He went for a run
I had to go into the chicken run
He scored a run [that's how we score in cricket]
She had a run in her stocking
His nose began to run
Could you run up to the shop please?
He had the run(s) [sorry, an Australian colloquialism for diarrhoea]
Run you finger under the word
Can I take the car for a run?
The engine seems to run well.
As I shared in a previous post 'English the inventive language' (here), English is also a language that is constantly changing and expanding. I suggested in the post that word "...'play' is important for children's language and literacy development... (we) ...need to encourage creativity and inventiveness... children (need to be) encouraged to experiment and have fun with language." I love playing with words with children and they love it too - inventing words, rhyming words, using words in ambiguous ways and drawing attention to the ambiguity, using words in a different context to show how meaning can vary, using crazy sounds to make invented words and so on.
We need to immerse our children in a rich environment where language is demonstrated in all its complexity, where new words are shared, and where rhyme, rhythm and word play are encouraged. Rappers may well sing about some dark subjects at times, but the way they play with words and sound can teach us some basic lessons about language. Here is a funny example that will amuse, but will hopefully still make its point.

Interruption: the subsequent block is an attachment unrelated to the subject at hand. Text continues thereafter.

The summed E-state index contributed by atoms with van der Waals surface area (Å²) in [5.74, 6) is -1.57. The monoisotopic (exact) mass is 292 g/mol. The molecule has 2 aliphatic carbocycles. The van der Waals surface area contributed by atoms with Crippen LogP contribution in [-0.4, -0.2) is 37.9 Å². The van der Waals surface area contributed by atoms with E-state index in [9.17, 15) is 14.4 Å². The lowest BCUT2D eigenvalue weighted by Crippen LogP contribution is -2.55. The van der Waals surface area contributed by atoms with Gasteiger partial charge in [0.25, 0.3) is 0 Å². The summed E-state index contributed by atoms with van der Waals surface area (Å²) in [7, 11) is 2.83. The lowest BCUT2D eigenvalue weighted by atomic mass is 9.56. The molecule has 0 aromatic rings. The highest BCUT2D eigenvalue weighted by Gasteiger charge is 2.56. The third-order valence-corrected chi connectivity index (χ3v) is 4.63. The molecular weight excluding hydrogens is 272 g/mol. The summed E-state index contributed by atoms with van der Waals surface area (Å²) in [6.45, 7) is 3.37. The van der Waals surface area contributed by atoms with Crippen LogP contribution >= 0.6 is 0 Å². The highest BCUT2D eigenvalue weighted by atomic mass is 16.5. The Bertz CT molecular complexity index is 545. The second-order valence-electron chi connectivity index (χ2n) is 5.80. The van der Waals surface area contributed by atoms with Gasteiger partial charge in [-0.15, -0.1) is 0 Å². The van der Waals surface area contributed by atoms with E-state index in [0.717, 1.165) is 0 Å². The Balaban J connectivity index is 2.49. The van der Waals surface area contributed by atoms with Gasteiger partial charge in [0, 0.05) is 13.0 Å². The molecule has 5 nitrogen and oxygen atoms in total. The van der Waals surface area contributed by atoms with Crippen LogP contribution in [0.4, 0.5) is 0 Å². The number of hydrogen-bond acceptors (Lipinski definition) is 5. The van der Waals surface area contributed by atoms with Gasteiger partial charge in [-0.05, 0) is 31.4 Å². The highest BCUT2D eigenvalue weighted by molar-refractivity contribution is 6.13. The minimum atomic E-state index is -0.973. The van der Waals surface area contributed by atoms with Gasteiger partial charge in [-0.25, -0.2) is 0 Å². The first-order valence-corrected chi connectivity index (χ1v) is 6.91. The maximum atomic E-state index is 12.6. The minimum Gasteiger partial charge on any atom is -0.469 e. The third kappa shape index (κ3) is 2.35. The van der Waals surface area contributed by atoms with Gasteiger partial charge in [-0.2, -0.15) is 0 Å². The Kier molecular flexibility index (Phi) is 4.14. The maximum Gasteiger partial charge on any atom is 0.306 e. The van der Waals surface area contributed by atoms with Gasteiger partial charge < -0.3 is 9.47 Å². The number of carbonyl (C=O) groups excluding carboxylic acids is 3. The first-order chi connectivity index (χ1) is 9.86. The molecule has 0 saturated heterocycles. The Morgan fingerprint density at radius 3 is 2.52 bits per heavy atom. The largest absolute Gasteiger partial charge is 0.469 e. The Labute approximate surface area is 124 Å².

Australian Christiaan van Vuuren contracted tuberculosis while he was in Argentina late last year. He didn't know he had the disease until he returned to Sydney and was diagnosed and then quarantined in a hospital for 23 days. He shot the video below and posted it on YouTube while he was confined. In his words:
"I aint sick in the sense of being sick,
but sick in the sense of being sick sick"
To Sum up
- Language is constantly changing
- English is a very adaptable language
- Playing with language is a common and desirable thing to do with one's language
- Language play and inventiveness is good for children's language development, creativity, thinking ability, reading and writing
- We need to immerse our children in a language environment that is rich in spoken language, writing, reading, poetry, rhyme, music, drama, invention and creativity
'English the inventive language' (here)
'Key Themes in Children's Literature: Humour' (here)
'20 Fun Language & Thinking Games for Travellers' (here)